ANTALYA, Turkey – The U.S. Ski and Snowboard Association together with the Beaver Creek/Vail bid committee took a message of passion, partnership and growing the sport to the International Ski Federation Tuesday in presenting its candidacy for the 2015 FIS Alpine World Ski Championships. Beaver Creek/Vail is one of three sites contending for the prestigious event. The FIS Council will make its decision on Thursday.
“The 2015 World Championships are more than an athletic competition. It’s our opportunity to engage the world,” said USSA President and CEO Bill Marolt, as he spoke to his FIS Council colleagues, leading off a 12 minute presentation. “It’s an opportunity for a partnership – a partnership with the people in this room. It’s about all of us joining together, coming together and engaging the world, growing our sport, creating excitement and making a difference in our future.”
Beaver Creek/Vail’s bid showcased a resort with a long history of success, dating back to the origins of the FIS World Cup in 1967 and continuing as a regular part of the Audi FIS Alpine World Cup. It was also the site of both the 1989 and 1999 World Championships – the last time the event was in North America. Since then, the FIS has selected seven straight European venues.
“Deeply engrained in the culture of our Vail Valley is a passion for hosting major events, especially our annual FIS World Cup,” said Beaver Creek and Vail President John Garnsey, a veteran of the 1989 and 1999 Championships. “We will deliver a very successful 2015 World Championships.”
“I know that all of the World Cup racers on the tour today would absolutely love to come to Vail for the World Championships in 2015,” said Vonn. “But the biggest impact will be on the kids. I remember when I was a sideslipper for the 1999 World Championships in Vail how much I was inspired and motivated to become a World Cup ski racer. I truly think this will make huge impact and kids will be really inspired.”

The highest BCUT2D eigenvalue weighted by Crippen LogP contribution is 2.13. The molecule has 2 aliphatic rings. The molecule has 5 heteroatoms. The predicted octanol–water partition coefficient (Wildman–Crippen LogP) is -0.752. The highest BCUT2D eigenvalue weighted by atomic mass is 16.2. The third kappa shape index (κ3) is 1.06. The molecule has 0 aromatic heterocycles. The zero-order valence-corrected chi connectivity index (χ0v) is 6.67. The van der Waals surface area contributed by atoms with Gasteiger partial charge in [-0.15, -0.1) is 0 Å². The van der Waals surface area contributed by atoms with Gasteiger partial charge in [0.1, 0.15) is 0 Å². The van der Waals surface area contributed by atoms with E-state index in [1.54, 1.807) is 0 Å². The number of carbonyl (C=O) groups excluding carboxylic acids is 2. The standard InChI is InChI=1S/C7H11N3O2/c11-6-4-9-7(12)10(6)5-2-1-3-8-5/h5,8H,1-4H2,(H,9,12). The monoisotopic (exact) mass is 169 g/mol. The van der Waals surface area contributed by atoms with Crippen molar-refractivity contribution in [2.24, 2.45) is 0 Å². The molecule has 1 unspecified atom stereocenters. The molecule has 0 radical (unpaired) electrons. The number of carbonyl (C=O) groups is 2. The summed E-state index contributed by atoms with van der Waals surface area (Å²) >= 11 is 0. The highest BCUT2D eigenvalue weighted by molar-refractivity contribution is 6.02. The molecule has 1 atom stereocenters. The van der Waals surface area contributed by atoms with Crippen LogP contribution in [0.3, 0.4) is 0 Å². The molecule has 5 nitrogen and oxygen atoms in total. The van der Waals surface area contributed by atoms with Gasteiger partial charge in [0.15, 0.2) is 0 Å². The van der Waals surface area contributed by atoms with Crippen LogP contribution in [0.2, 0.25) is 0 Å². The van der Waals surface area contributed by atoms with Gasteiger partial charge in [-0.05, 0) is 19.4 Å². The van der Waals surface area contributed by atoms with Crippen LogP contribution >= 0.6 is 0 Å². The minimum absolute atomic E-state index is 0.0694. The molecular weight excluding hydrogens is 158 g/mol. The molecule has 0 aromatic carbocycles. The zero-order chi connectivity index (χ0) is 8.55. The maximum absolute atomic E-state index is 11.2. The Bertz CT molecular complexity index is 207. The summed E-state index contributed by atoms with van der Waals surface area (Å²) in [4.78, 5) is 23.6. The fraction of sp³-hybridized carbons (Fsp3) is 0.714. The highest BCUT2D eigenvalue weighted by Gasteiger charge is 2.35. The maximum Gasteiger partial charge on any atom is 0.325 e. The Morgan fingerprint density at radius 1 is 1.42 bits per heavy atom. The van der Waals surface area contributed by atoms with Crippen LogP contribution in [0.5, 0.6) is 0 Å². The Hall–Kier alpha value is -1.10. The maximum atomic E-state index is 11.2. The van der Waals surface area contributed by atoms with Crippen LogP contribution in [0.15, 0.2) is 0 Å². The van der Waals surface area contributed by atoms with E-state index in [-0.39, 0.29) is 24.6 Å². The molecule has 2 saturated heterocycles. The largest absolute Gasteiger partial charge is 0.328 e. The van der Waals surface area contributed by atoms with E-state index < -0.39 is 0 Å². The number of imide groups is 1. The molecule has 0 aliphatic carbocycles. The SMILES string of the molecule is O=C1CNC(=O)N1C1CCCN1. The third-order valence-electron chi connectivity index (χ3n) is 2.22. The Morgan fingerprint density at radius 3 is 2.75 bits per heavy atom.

The Beaver Creek/Vail video presentation focused strongly on the Vail Valley’s people, especially its kids – with direct video messages showcasing the passion in the hearts of local residents for the event.
“Your decision this week is less about the site you choose and more about the sport you support,” said Vail Valley Foundation President Ceil Folz in her address to the FIS Council. “All three sites will do a great job. But by choosing to award the Championships to North America, you spread the word to continents that are hungry for that message.”
A major part of the Beaver Creek/Vail bid was focused on a program to “Engage New Worlds,” using the Championships to introduce new participants to the sport.
“We come to you with history and a future,” she added. “We look for the opportunity to work in partnership to achieve great things. We come with a goal to reach out to new generations and nationalities and welcome them into our sport. We believe in the future of our skiing. And we believe in the World Championships.”
The FIS Council also heard presentations from St. Moritz, Switzerland, which hosted the Championships seven years ago in 2003. Also bidding is Cortina d’Ampezzo, Italy, the 1956 Olympic site. Italy last hosted the Championships in 2005 at Bormio.
The FIS Council will make its decision Thursday. A public announcement is planned in Antalya for 7:00 p.m. local time (12:00 p.m. EDT). Over 1,000 delegates from 74 nations are in Turkey for the biennial FIS Congress.
All photos by USSA